Sunday, September 09, 2007


Why does the Superglue not stick to
the tube in which it comes?

When a friend recently asked me this rather ubiquitous yet ambiguous question, it got me thinking; about Catalysts. The simple textbook answer to this question would be that, the chemical in Superglue requires moisture to harden and as moisture is not available inside the tube, it does not harden and does not stick to the walls of the tube. Here, moisture is the catalyst for the reaction which causes the ‘trigger’ leading to the chemical bonding and hence when the superglue comes into contact with the moisture in the air, adhesion takes place.

A catalyst, as defined by the dictionary, is a person or thing that precipitates change. A catalyst also aids in the speeding up of a reaction thereby causing the change to take place. Deconstructing the question on the verbal elements I observed that the question had an adjective-Super, for glue. Would this question have made the same impact on my mind, had my friend not added this adjective? The adjective added potency to the question, which in itself was the catalyst to my thought process. Common glue also requires a catalyst to trigger the process of adhesion but because of the adjective ‘super’ the question assumes a rather nagging dimension. Does something superlative also require an external aid to help it achieve its objective? The adjective also necessitates the question about the quantity of the catalyst required.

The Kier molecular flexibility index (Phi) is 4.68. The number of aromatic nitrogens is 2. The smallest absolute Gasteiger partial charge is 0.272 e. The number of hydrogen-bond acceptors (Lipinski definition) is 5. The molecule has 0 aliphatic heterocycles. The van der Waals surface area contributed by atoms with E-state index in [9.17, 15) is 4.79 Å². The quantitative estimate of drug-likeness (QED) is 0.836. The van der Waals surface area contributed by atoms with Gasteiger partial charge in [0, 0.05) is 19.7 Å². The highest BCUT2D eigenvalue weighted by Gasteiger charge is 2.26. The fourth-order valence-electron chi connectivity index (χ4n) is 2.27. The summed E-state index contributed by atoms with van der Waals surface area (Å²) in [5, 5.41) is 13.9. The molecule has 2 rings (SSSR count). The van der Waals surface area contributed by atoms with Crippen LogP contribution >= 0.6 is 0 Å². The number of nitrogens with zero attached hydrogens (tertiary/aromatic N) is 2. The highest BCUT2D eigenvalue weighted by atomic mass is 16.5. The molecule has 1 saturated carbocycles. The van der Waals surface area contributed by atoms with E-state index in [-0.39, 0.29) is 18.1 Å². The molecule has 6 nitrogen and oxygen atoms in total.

Moving away from the realm of glue and adhesion, to the implications of these questions when posed in a human context? What triggers humans to achieve what they set themselves as targets? As moisture in itself is not responsible for the adhesion, this discussion here is about external catalysts, and will not delve on the topic of essential requirement of the ‘chemical’- the target which the human wants to achieve and will to do it, but only on what triggers this process. Motivation, appreciation, recognition etc can be considered as some examples which usually are cited as the catalysts which trigger performance among humans. It is also evident that companions and teams play the important role of catalysts for most men and women. Connecting with the right companion, or working in a right team is many a times a very significant performance trigger for humans.

But just as the adjective ‘super’ necessitated the question of the amount of catalyst required, this questions also pops up when superlatives among men were involved. There are an exceptional few, who among men have the unique distinction of being able to command the adjective of being super. If these superlative few also require an external catalyst, what is its nature and what quantity of it is required when compared to normal men and women?

As an answer consider this unusual twist. The chemical compound out of which Superglue is made out of also has moisture (the catalyst) in it, albeit in a different chemical form. All it needs is that little extra of one of its own ingredients to be realized externally to create the superlative adhesion. Similarly, the ‘ingredients’ which constitute supermen, already have all that is required within them, and the only catalyst they require for their superlative achievements, is to find that little bit of themselves (or their greatness) in others!

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